If you are a teacher of middle graders, a meaningful and exciting way to conclude a read aloud or book group is to Skype the author who wrote the book. Here are 5 tips to make Skyping an author an easy thing to do.
Step 1. Make sure you have the tools to Skype
These days finding a device has become as easy as turning on your phone. In classrooms that don’t have computers or Smartboards, teachers can simply download Skype onto their phone in order to meet an author. If you do have a large device, like an iPad, computer, or Smartboard, it’s certainly better, but all the students care about is seeing the author, hearing his or her voice, and having their voice be heard, so a phone works if it is all you’ve got.
Step 2. Contact the author
To find out if the author Skypes, I first look on his or her website. Often Skype visits are listed on the contact page. If the author doesn’t list Skype visits, it never hurts to find their email and ask. Even if they say no, your kids will love seeing any communication from the author they love. Many middle grade authors offer free 15 minute visits for talking to their fans. Another great resource is Kate Messner’s Authors Who Skype (For Free) List. When you email the author, make sure to tell him or her why you would like this visit, whether you are just finishing a read aloud or studying that author as a class or small group.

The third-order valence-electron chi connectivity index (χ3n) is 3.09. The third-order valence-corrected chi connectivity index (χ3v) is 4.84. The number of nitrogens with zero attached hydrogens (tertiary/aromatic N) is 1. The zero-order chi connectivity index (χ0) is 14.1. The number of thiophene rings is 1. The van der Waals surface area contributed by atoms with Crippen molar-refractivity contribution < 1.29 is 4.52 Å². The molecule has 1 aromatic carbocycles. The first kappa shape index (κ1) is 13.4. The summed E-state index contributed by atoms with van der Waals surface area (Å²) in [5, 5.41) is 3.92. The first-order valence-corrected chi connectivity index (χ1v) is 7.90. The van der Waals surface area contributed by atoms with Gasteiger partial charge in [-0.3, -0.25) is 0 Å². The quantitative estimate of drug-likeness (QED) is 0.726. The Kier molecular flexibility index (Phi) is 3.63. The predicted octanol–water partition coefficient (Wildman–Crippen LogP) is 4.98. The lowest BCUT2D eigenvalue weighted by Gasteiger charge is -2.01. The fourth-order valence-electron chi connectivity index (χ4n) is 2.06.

Step 3. Find a good time in your day
The visit is usually about 15 minutes, so it is pretty easy to fit it in. Make sure that you aren’t picking a time of day when kids are going in or out or when an announcement is going to interrupt. Have a few of these times in mind before sending your email. I try to send authors at least three separate times of day so we can best fit into their schedule.
Step 4. Test the technology
There is nothing worse than having 20+ kids sitting in front of a Smartboard waiting to meet their favorite author and something not working. Set up a minute conversation with the author before the visit to test the technology. Even after the test, make sure to have backups on hand. You can never be too prepared.
Step 5. Prepare your class
Before the visit, I share the author’s website and make sure they know a little more about the author than the book they read. Then I have my students write down three questions they would like to ask. We share the questions with each other and each student picks one question as their top priority. By preparing we can weed out questions like, “How old are you?” and focus on the more important stuff, like why did you write this book and how did you decide that a certain character was going to be evil. I am always amazed with the quality of questions when kids are given a chance to think about them. And my students love it when during the visit the author says, “Wow, that’s a really good question.”
And that’s really all there is to it. Have the tools, contact the author, pick a mutual time, test the technology, and prepare your class. If you have any additional tips or questions, make sure to leave them in the comments.